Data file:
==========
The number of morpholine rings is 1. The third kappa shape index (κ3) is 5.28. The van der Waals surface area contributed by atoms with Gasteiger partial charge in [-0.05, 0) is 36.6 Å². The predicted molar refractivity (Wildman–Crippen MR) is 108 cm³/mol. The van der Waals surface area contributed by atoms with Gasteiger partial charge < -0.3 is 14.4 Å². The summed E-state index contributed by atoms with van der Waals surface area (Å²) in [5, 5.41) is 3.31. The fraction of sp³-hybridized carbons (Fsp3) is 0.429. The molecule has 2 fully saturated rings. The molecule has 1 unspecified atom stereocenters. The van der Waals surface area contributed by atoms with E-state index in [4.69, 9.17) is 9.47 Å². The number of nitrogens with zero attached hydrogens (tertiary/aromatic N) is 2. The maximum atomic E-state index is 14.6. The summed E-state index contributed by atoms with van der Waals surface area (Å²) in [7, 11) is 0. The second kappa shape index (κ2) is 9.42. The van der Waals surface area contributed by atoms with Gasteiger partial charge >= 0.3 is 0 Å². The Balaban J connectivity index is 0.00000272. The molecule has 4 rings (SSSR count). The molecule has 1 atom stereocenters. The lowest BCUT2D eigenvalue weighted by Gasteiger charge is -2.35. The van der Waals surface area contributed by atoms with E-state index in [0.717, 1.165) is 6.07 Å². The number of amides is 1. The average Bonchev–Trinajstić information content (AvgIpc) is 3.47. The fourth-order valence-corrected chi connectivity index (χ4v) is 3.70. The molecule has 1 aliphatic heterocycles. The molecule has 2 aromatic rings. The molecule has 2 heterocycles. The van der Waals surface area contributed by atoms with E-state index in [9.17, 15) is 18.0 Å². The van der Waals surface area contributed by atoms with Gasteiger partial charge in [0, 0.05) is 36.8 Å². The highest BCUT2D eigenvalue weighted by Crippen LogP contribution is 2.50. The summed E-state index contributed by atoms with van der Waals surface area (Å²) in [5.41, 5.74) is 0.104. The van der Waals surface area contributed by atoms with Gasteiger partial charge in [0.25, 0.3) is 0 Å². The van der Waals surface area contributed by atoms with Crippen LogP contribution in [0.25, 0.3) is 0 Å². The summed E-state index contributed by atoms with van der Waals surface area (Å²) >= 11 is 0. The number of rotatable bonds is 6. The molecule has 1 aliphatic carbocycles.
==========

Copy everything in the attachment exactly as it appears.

The number of morpholine rings is 1. The third kappa shape index (κ3) is 5.28. The van der Waals surface area contributed by atoms with Gasteiger partial charge in [-0.05, 0) is 36.6 Å². The predicted molar refractivity (Wildman–Crippen MR) is 108 cm³/mol. The van der Waals surface area contributed by atoms with Gasteiger partial charge < -0.3 is 14.4 Å². The summed E-state index contributed by atoms with van der Waals surface area (Å²) in [5, 5.41) is 3.31. The fraction of sp³-hybridized carbons (Fsp3) is 0.429. The molecule has 2 fully saturated rings. The molecule has 1 unspecified atom stereocenters. The van der Waals surface area contributed by atoms with E-state index in [4.69, 9.17) is 9.47 Å². The number of nitrogens with zero attached hydrogens (tertiary/aromatic N) is 2. The maximum atomic E-state index is 14.6. The summed E-state index contributed by atoms with van der Waals surface area (Å²) in [7, 11) is 0. The second kappa shape index (κ2) is 9.42. The van der Waals surface area contributed by atoms with Gasteiger partial charge >= 0.3 is 0 Å². The Balaban J connectivity index is 0.00000272. The molecule has 4 rings (SSSR count). The molecule has 1 atom stereocenters. The lowest BCUT2D eigenvalue weighted by Gasteiger charge is -2.35. The van der Waals surface area contributed by atoms with E-state index in [0.717, 1.165) is 6.07 Å². The number of amides is 1. The average Bonchev–Trinajstić information content (AvgIpc) is 3.47. The fourth-order valence-corrected chi connectivity index (χ4v) is 3.70. The molecule has 1 aliphatic heterocycles. The molecule has 2 aromatic rings. The molecule has 2 heterocycles. The van der Waals surface area contributed by atoms with E-state index in [9.17, 15) is 18.0 Å². The van der Waals surface area contributed by atoms with Gasteiger partial charge in [0, 0.05) is 36.8 Å². The highest BCUT2D eigenvalue weighted by Crippen LogP contribution is 2.50. The summed E-state index contributed by atoms with van der Waals surface area (Å²) in [5.41, 5.74) is 0.104. The van der Waals surface area contributed by atoms with Gasteiger partial charge in [0.25, 0.3) is 0 Å². The van der Waals surface area contributed by atoms with Crippen LogP contribution in [0.25, 0.3) is 0 Å². The summed E-state index contributed by atoms with van der Waals surface area (Å²) >= 11 is 0. The number of rotatable bonds is 6. The molecule has 1 aliphatic carbocycles.